Chinese Researchers Claim They Cracked Encryption with Quantum Computers

Skeptical technology experts believe the declaration is a hoax intended to cause panic.

While the world continues to reel from how far artificial intelligence has come with projects like ChatGPT, Chinese researchers recently claimed that they have been able to crack encryption using quantum computing—something scientists have assumed was years away from happening.

A group of Chinese researchers published a “scientific paper” last month that said they used quantum computers to break a standard RSA algorithm that many industries—including banking, mobile phones, and data storage—use for their encryption measures.

According to the Financial Times, the Chinese researchers said they had used their algorithm to factor a number with 48 bits on a quantum computer with ten qubits (quantum bits) and that they had not yet tried to scale it up to work on a much bigger system.

While the claim has raised some concern about the state of the art in security, many experts consider the breakthrough to be impossible—at least for now.

“A colleague of ours calls it the biggest hoax he has seen in about 25 years,” Global Quantum Intelligence CEO & Co-Founder Andre Konig told in an interview. “The paper itself doesn’t announce anything really new.”

Konig calls the paper’s claims hype-driven and a spin on existing methodologies and approaches, lacking a proof of concept that would demonstrate the successful breaking of current encryption standards.

What is Encryption?

Encryption helps protect information from being accessed even when it’s intercepted by hackers, malicious actors, or nation-states that might try to steal personal or financial data. This secure means of scrambling and unscrambling information is key to blockchains like the Bitcoin network and cryptocurrency in general, which stores things like transaction details on a decentralized ledger made widely accessible over the internet.

What is Quantum Computing?

Quantum computing uses quantum mechanics to perform operations on data at much greater speeds than modern computers. Many times more powerful than an average desktop PC, quantum computers are attractive in calculation-heavy cryptography, but are much more challenging to build, program, and use. Their speed and processing power, crypto enthusiast fear, may one day be able to break the encryption used to secure Bitcoin.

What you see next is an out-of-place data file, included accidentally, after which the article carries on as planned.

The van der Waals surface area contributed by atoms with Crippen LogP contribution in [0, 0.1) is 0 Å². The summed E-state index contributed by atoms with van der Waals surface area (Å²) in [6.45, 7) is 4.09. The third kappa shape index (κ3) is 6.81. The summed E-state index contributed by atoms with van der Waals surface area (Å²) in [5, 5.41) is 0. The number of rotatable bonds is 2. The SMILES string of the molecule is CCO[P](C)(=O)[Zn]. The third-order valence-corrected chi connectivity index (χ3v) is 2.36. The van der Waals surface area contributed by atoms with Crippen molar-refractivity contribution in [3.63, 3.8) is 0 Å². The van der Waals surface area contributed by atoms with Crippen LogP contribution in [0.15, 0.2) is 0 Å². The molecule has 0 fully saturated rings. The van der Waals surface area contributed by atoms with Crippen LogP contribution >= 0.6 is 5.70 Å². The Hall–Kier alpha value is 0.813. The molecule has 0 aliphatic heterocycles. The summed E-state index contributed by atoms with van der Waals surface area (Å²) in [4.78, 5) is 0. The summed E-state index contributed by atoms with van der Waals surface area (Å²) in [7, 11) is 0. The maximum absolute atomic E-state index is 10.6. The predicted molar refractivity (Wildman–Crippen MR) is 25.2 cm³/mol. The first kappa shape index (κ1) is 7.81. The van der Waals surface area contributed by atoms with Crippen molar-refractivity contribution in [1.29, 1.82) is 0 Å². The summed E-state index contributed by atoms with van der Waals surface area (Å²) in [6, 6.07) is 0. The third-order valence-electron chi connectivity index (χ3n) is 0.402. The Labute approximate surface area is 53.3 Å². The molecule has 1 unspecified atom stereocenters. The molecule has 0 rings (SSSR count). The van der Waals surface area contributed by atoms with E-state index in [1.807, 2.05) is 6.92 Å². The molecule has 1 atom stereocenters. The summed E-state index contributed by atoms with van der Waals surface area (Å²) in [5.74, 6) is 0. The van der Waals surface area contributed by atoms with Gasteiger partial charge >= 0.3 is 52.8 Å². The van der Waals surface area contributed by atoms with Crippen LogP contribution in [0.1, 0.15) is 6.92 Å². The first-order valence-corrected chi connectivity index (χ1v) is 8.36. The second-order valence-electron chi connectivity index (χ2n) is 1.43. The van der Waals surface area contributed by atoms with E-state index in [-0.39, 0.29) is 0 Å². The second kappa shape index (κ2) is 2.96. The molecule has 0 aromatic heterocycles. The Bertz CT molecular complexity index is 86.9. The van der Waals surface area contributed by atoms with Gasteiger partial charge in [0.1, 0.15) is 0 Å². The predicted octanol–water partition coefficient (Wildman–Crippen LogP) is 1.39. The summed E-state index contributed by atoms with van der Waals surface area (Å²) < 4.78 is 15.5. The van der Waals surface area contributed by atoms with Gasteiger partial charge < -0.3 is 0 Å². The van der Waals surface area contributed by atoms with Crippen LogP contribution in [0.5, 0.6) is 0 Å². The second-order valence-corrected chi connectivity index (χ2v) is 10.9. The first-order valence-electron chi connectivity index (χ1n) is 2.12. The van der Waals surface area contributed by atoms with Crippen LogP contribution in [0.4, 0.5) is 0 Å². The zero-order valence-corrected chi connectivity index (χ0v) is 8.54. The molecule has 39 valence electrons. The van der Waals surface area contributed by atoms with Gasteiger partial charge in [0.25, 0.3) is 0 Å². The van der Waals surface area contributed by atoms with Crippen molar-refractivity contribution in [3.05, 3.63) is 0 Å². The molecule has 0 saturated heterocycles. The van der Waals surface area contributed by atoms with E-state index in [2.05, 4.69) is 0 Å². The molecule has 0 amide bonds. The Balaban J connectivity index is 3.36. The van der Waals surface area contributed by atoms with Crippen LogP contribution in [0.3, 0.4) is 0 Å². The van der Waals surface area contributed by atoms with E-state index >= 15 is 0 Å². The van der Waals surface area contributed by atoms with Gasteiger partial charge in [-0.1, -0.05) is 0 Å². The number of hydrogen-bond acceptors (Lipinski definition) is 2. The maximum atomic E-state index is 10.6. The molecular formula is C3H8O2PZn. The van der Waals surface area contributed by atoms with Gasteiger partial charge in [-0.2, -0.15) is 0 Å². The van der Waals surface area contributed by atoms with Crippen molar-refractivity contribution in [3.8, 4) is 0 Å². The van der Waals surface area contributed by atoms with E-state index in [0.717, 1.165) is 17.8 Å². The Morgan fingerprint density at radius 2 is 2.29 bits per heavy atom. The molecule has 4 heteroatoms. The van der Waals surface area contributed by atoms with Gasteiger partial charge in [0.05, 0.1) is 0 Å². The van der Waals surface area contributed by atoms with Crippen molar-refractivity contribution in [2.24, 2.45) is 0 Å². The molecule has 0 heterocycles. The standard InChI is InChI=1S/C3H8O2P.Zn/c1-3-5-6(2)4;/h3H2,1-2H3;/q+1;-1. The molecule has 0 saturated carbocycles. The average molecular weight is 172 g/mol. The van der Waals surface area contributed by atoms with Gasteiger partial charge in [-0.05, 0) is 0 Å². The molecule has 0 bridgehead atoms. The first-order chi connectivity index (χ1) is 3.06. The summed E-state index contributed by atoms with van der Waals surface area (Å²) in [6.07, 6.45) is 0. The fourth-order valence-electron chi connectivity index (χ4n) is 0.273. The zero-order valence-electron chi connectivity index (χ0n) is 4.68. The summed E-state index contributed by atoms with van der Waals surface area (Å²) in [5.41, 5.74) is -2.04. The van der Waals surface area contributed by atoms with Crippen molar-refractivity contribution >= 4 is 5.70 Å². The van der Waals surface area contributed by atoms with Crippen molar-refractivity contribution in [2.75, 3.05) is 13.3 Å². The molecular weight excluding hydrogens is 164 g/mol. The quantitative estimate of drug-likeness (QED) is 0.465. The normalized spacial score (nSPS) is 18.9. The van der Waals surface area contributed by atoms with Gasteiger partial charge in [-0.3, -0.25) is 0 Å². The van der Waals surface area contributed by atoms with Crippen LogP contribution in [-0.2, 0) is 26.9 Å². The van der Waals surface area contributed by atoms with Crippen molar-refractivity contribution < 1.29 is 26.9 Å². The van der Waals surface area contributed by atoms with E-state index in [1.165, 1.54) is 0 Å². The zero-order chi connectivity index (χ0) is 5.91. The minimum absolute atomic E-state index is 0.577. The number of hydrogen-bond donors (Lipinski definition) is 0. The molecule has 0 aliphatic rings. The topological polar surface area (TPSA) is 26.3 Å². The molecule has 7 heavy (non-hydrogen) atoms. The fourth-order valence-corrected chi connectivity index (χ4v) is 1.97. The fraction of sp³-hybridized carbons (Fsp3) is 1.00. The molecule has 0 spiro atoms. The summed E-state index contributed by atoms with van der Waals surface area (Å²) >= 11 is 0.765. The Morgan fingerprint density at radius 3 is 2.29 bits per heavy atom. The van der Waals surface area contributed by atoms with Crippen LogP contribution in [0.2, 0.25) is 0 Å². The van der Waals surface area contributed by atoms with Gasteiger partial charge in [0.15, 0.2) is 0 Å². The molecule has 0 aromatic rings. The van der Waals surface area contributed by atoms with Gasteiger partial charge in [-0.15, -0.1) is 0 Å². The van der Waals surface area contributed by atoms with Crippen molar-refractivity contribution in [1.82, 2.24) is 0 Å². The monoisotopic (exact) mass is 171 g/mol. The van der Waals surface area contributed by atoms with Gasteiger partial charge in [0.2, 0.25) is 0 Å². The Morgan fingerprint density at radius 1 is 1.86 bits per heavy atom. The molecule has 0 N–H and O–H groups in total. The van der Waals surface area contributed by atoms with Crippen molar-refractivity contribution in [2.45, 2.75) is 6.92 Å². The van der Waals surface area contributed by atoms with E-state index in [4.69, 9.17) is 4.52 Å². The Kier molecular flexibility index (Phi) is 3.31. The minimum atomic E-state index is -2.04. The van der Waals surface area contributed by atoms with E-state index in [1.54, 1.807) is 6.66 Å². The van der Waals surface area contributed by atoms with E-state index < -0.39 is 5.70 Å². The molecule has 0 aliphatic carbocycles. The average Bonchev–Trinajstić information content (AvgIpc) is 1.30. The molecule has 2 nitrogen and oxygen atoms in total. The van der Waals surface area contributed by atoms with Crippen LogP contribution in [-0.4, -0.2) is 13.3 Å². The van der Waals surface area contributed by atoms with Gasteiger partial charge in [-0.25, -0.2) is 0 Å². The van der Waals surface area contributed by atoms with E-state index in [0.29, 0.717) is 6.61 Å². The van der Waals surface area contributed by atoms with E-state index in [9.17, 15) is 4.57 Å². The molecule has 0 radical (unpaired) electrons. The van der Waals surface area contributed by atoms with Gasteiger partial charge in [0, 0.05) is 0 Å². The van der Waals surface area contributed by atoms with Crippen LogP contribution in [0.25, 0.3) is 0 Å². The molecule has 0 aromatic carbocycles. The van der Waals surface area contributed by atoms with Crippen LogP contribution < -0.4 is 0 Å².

“Some people in our industry call it Y2Q,” Konig said. “Y2Q,” Konig noted, is the unknown moment in the future when quantum computing achieves a mainstream breakthrough—referenced the way “Y2K” was used in the late 1990s in the computer industry. At the time, the industry looked to midnight, December 31, 1999, as the day when computers worldwide would go down, causing a global meltdown.

Konig says that while researchers do not know when Y2Q will happen, the industry is exploring the possibility of the day when quantum computers come into their own. “I think it’s going to take about ten years to happen,” he said. “But if you’re one of these providers with critical information, you need to worry about it today.”

What is the threat to Bitcoin?

Bitcoin has never been successfully hacked, but many see brute force attacks using quantum computers as the likely tool someone would use to take down Bitcoin.

According to the cybersecurity firm Kaspersky, a brute force attack uses trial-and-error to guess strings like login credentials and encryption keys, working through all possible combinations hoping to find a match. With current technology, these attacks can take years, even decades, to succeed.

Quantum computers could theoretically untangle complex encryption within hours or minutes.

“It would completely and utterly destroy the market,” David Schwed, COO of the blockchain security firm, Halborn, told us. “But it’s not just crypto; it’s anything encrypted; whether you’re breaking ECDSA (Elliptic Curve Digital Signature Algorithm) or breaking RSA, you’ll be able to break any encryption.”

Schwed believes that if researchers were successful in developing quantum computing, the first target would not be cryptocurrency but massive stores of leaked and stolen encrypted data that nation-states have accumulated over the years.

“[They are] just waiting for the day that they can decrypt that data,” he said. “That, to me, would be more concerning, not necessarily to crypto.”

“The Chinese are not going to tell us that they can break encryption if they can break encryption,” Schwed added. “They’re just going to break encryption and do whatever they’re gonna do with it.”

Schwed and Konig agree that announcing the ability to break encryption would be odd for a country to do.

Who is Working on Quantum Computing?

While quantum computers may still be years away from posing a threat to encryption and cryptocurrency, several companies—including Google, Microsoft, Amazon, Raytheon, and Lockheed Martin—have entered the race to bring quantum computing to the market.

“I think [it’s] extremely urgent,” Konig said. “Because no matter if it takes five years, ten, or even 15 years, patching your systems is going to take up considerable resources. So you really have to get started today.”

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